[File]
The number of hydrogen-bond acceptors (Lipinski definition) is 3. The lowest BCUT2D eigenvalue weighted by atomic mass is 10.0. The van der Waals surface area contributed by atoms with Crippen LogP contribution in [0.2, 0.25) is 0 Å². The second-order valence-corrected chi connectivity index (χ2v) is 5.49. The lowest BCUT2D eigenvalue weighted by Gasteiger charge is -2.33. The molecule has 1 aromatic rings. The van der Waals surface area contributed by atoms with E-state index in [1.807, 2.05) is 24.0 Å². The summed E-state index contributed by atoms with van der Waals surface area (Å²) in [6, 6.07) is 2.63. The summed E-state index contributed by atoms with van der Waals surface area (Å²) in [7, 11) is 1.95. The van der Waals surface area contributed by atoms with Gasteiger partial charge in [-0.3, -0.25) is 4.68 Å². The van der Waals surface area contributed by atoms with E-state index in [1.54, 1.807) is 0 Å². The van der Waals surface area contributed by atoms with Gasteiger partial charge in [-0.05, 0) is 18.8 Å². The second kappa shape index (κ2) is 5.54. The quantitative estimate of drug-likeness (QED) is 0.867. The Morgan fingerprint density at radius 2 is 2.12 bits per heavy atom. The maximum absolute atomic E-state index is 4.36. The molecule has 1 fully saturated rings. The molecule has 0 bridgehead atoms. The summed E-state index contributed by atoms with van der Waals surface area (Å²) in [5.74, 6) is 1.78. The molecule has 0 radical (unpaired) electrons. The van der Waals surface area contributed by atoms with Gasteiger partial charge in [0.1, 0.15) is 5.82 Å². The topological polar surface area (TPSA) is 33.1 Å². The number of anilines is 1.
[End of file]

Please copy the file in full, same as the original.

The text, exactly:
The number of hydrogen-bond acceptors (Lipinski definition) is 3. The lowest BCUT2D eigenvalue weighted by atomic mass is 10.0. The van der Waals surface area contributed by atoms with Crippen LogP contribution in [0.2, 0.25) is 0 Å². The second-order valence-corrected chi connectivity index (χ2v) is 5.49. The lowest BCUT2D eigenvalue weighted by Gasteiger charge is -2.33. The molecule has 1 aromatic rings. The van der Waals surface area contributed by atoms with E-state index in [1.807, 2.05) is 24.0 Å². The summed E-state index contributed by atoms with van der Waals surface area (Å²) in [6, 6.07) is 2.63. The summed E-state index contributed by atoms with van der Waals surface area (Å²) in [7, 11) is 1.95. The van der Waals surface area contributed by atoms with Gasteiger partial charge in [-0.3, -0.25) is 4.68 Å². The van der Waals surface area contributed by atoms with E-state index in [1.54, 1.807) is 0 Å². The van der Waals surface area contributed by atoms with Gasteiger partial charge in [-0.05, 0) is 18.8 Å². The second kappa shape index (κ2) is 5.54. The quantitative estimate of drug-likeness (QED) is 0.867. The Morgan fingerprint density at radius 2 is 2.12 bits per heavy atom. The maximum absolute atomic E-state index is 4.36. The molecule has 1 fully saturated rings. The molecule has 0 bridgehead atoms. The summed E-state index contributed by atoms with van der Waals surface area (Å²) in [5.74, 6) is 1.78. The molecule has 0 radical (unpaired) electrons. The van der Waals surface area contributed by atoms with Gasteiger partial charge in [0.1, 0.15) is 5.82 Å². The topological polar surface area (TPSA) is 33.1 Å². The number of anilines is 1.